Here we are again.

It is a very encouraging measure of progress that Illinois basketball is relevant again. On their best days, the Illini have a roster that looks like it could reach the Final Four.

On their befuddling days, the Illini look like a team that is on the brink of squandering the opportunity that comes with their talent.

First, let me say that I encourage Illini Nation to remain positive. Brad Underwood expressed everyone’s frustration very clearly after Illinois’ latest under-achieving performance, against Ohio State on Saturday.

The problem is, there already have been enough of these we’ll-learn-from-this moments. The losses to Missouri and Maryland also were sloppy, lackadaisical—choose your adjective. And while that second half to beat Northwestern was inspiring, that first half was troubling.

This all reminds me of a phrase I often used during my two decades of driving up and down Interstate 57 to cover Illini sports.

While wondering why Bill Self wouldn’t stay. . . why Bruce Weber was close-but-no-cigar in recruiting. . . why the two football Rons, Turner and Look, couldn’t sustain recruiting. . . heck, why Florida State could have a Native-American chasing around on a horse as if he wanted to sink his spear into John Wayne while Chief Illiniwek, as respectful as a Chief Justice, had to go. . . I tended to reach this conclusion:

It’s always complicated at Illinois.

My first thought is to say: Welcome to ``It’s always complicated at Illinois, Chapter 2021.’’

Except that in this case, it isn’t all that complicated.

Underwood knows that.

“We have to quit riding the emotional roller coaster that is this team right now,’’ he said after the Illini trailed 37-19 in the first half and lost to Ohio State 87-81 after clawing their way back to 83-81 with 17 seconds left. ``It's frustrating and I wish I had the answer. We are going to have some tough meetings this week. We have to get this figured out. We're one of the best teams in the country and we need to start showing it.’’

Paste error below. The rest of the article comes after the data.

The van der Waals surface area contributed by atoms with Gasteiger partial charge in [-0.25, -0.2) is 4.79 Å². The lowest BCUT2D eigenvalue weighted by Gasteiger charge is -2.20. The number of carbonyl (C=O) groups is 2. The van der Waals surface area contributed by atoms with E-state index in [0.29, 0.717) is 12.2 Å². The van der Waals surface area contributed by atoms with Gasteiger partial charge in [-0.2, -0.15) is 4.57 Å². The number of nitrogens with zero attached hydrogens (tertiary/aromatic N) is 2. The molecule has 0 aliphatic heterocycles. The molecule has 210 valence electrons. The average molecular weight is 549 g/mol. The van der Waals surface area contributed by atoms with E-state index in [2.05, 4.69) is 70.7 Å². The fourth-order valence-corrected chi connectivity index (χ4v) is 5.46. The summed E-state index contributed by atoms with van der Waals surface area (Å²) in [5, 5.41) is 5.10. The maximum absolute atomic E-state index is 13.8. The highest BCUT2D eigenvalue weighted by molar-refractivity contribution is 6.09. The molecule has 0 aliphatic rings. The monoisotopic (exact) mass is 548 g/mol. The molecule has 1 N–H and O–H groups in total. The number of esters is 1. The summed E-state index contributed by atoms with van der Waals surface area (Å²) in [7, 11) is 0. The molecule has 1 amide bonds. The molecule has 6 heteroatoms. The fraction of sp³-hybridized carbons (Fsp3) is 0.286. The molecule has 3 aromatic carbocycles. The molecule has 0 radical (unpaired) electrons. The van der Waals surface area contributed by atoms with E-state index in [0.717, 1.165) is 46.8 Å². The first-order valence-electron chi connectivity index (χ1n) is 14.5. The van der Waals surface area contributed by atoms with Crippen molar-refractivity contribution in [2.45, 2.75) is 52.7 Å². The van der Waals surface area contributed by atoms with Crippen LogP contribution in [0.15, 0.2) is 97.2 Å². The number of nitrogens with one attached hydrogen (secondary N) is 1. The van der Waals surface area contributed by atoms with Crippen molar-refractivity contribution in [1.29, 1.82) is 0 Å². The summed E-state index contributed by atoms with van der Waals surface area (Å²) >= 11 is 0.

I would have preferred that he say, ``I am going to find the answer.’’ But that doesn’t matter. As long as his Illini find the answer. Actually, the right answer.

The answer is that Illinois needs to toughen up. Recognize what an opportunity it has, start trusting each other and play together with a purpose.

Because this team has a bunch of ingredients.

They start with Ayo Dosunmu, who’s a strong first-team All-America candidate. There’s a delicate balance for him. You want your best player to take shots. But if he would involve his teammates a little more, that would go a long way.

And then there’s Kofi Cockburn, an old-school center—what Al McGuire used to call an ``aircraft carrier.’’ The thing is, old-school centers aren't as important as they were before the three-point line and destroyers who play away from the basket changed the game. That said, if Cockburn had a little more court awareness, that would be huge. Just know when to hold ‘em and know when to fold ‘em.

And there are so many nice complementary players. Adam Miller and Andre Curbelo are exciting freshmen who don’t play like freshmen. Trent Frazier, Da’Monte Williams and Giorgi Bezhanishvili are experienced upperclassmen who can step into big roles at times.

So what this all means is. . . Underwood has dealt himself a very nice hand. And now it’s time to get the most out of it.

The Big Ten is a monster league this season. The over/under on NCAA teams is 10. Missteps don’t cut it. And Illinois already has taken its quota of missteps.

It’s great that after the angst of Weber’s demise and the doldrums of John Groce, that Underwood has put Illinois basketball on the main stage again.

But now it’s time to coach ’em up.

There are a few Xs and Os involved, but they’re not as important as attitude and chemistry.

Those are not easy deals in a normal year. In a pandemic, they’re even more complicated.

But this is why Underwood came to Illinois. Why Illinois gave him the big bucks. Why coaches are given the big bucks. And why these kids came to Illinois.

Time to push the right buttons. Everything else seems to be in place, tough league or not. It would be a shame to not finish with a flourish.